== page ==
And again, the nutcracker blinked. Excitement rang in his entire body and he rushed over and tried to grab it, but he was far too short.
And then, the saintly nutcracker wobbled closer to the edge of the shelf.
“My dear boy,” he whispered, in a voice as angelic as morning clouds breaking away from the sun. “Why is it that you are here alone?”
He didn’t know what to do- go tell his mother about the extraordinary thing he had found, or talk back? He bit his lip and then-
“My mother’s right over there,” he whispered back. “My birthday is soon and I’m going to get another nutcracker!”
“Another?” The wooden figure asked from above.
“Oh yes,” said the boy. “I have a big collection, probably twenty nutcrackers!”
“And what about your mother?”
The boy seemed puzzled. “My mother? Why…she has none. None at all.”
“And why not?”
“I’m not sure…she has seemed a bit sad lately….”
The nutcracker didn’t respond, so the boy asked: “What’s your name?”
“I haven’t been named yet, as I haven’t been brought to a family. It’s my dream to be set atop a fireplace and be a part of the Christmas celebration everyone holds so dear. And yet…here I rest, wooden, stale, and alone.”
“I can buy you! I have yet to buy…whatever it is that you are.” He said, looking questionably at the nutcracker’s unfamiliar attire.
“But what about your mother? You said she has been distressed?”
“Yes, she said something about money.”
The nutcracker closed his eyes.
The boy’s eyes, on the other hand, were wide with fascination.
“Well,” the nutcracker continued, “why don’t you choose a nutcracker for her to keep? A nutcracker that will mean something very, very special to her…a gift from her son.”
He nearly became eye level with the nutcracker for he had jumped so high with pure excitement. “I’ve got it! I’ve got it! I’ve got the perfect one!”
He began to run off when the nutcracker whispered: “Wait! Wait!”
The boy wheeled back around. “Yeah?”
“You can’t leave and not tell me which nutcracker you have in mind?”
“Oh, earlier I saw a nutcracker dressed as a farmer, and for some reason, my mother has always been so keen of cows. I’m not sure why, to be honest. Their ears are always floppy and their bodies covered in splotched black dots…but who knows. So this nutcracker that I saw had a few small cows resting beside it! I know she’ll love it!”
He began to run off again, until the nutcracker whispered, “Wait, child, wait!”
He ran back once again. “Yeah?”
And then, the nutcracker’s squared mouth curved into a polished smile.
“Happy early birthday,” is what he said. And the boy, ginning with innocent happiness, ran off for the final time, to retrieve the gift for his mother.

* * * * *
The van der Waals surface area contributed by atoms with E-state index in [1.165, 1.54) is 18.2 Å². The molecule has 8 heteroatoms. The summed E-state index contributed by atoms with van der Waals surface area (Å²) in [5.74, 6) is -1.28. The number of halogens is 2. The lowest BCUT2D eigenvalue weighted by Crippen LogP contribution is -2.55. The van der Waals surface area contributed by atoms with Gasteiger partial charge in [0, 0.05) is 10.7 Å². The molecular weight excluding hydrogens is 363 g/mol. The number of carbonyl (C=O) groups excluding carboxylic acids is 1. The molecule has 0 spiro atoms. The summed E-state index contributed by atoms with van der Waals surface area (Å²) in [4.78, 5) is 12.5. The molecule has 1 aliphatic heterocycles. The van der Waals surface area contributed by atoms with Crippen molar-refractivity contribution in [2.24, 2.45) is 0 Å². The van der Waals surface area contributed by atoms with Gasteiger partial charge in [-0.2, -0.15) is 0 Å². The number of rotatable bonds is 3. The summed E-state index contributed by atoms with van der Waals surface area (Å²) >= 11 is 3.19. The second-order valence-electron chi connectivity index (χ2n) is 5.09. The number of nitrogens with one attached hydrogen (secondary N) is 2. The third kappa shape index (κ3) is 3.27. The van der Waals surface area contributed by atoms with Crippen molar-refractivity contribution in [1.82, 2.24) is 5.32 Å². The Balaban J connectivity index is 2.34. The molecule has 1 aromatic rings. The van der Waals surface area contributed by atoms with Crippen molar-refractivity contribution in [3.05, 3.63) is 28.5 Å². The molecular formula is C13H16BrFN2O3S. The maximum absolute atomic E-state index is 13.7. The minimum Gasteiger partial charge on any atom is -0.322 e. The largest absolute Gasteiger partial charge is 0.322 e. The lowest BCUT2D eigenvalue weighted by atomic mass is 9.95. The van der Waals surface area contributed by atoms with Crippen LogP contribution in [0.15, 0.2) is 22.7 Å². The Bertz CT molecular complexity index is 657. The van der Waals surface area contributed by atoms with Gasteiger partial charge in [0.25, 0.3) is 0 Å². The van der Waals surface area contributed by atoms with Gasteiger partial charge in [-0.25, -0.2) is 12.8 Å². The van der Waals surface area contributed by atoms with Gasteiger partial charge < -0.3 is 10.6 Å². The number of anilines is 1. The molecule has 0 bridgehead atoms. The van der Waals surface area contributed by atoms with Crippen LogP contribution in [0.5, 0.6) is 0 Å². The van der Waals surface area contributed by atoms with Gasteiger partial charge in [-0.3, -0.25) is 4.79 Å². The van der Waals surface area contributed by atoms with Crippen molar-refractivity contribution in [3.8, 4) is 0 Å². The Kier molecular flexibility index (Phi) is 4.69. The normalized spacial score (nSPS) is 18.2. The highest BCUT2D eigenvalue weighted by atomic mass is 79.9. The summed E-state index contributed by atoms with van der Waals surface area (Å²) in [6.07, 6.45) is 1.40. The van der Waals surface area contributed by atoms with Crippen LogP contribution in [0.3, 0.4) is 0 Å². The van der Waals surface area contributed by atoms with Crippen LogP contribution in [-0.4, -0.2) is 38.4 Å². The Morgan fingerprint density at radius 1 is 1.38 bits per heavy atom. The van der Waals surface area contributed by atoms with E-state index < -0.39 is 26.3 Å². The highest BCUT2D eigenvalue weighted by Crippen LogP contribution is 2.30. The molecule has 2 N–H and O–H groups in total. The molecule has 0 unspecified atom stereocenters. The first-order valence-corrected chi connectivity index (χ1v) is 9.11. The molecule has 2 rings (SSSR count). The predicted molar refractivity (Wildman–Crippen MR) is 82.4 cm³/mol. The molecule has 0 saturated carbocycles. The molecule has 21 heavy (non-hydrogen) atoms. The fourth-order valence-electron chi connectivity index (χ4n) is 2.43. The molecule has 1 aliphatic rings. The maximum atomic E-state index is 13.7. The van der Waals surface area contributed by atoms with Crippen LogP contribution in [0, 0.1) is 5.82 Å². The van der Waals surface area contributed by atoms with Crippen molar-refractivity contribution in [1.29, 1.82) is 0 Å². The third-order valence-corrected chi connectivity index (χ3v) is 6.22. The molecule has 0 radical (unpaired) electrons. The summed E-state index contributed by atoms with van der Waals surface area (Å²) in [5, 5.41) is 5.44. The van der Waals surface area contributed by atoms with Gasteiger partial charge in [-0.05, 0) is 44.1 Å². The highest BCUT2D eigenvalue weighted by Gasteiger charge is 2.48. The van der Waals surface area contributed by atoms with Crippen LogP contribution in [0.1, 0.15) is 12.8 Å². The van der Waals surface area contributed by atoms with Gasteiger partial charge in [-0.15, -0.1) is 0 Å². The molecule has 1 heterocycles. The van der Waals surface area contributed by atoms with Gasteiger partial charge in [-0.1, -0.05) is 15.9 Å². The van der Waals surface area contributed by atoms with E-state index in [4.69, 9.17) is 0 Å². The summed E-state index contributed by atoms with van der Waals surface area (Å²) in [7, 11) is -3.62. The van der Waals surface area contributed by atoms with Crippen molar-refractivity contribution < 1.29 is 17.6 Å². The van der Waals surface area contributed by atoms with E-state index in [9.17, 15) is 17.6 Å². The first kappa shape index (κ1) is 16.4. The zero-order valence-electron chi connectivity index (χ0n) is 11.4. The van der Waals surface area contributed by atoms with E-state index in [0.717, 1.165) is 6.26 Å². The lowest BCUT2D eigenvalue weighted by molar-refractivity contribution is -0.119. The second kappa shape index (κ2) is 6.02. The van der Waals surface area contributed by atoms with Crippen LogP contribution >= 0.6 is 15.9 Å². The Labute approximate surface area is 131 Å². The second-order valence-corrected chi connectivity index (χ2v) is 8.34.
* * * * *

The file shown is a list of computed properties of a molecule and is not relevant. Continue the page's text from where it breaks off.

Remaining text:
He remembered exactly where it had been. He grabbed it off the shelf and raced to the front of the store to where his mother had been standing.
“Mom, look! Look!” He said. He pointed to the cows and noticed, on the opposite side, an orange cat perked beside the nutcracker. “It has your favorite animals on it! This is your Christmas gift!”
The boy could hardly contain himself, as he was too excited. His mother, smiling, crying, as most mother’s do at one point in their lives, could only manage to say: “I love it but I love you more.”
After making their purchase, they left the shop. The flurry of snow had worsened, but neither of them cared. They were warm with emotions, certain emotions that his mother silently promised to bring about as often as she could. Hand in hand, they strolled back home.
Once inside, she lined up all 24 nutcrackers atop the two shelves above the fireplace. The boy watched with eagerness, as he held the newest one. Smiling down at him, his mother picked him up and brought him to the empty space at the very edge of the topmost shelf. He set the newest nutcracker there, newly polished and newly loved.
The mother and son stepped back and admired their collection. Their eyes swept past each wooden figure, until they fell up on the newest one. A spark ignited within them…a spark which beckoned for them to find gratitude among their lives and all their hardships….
A spark of love that sprang from a wooden farmer nutcracker.

The author's comments:
This idea was inspired by a few memories of my childhood, and I hope that whoever reads it will find as much joy as I did while writing it.

Similar Articles


This article has 0 comments.

Parkland Book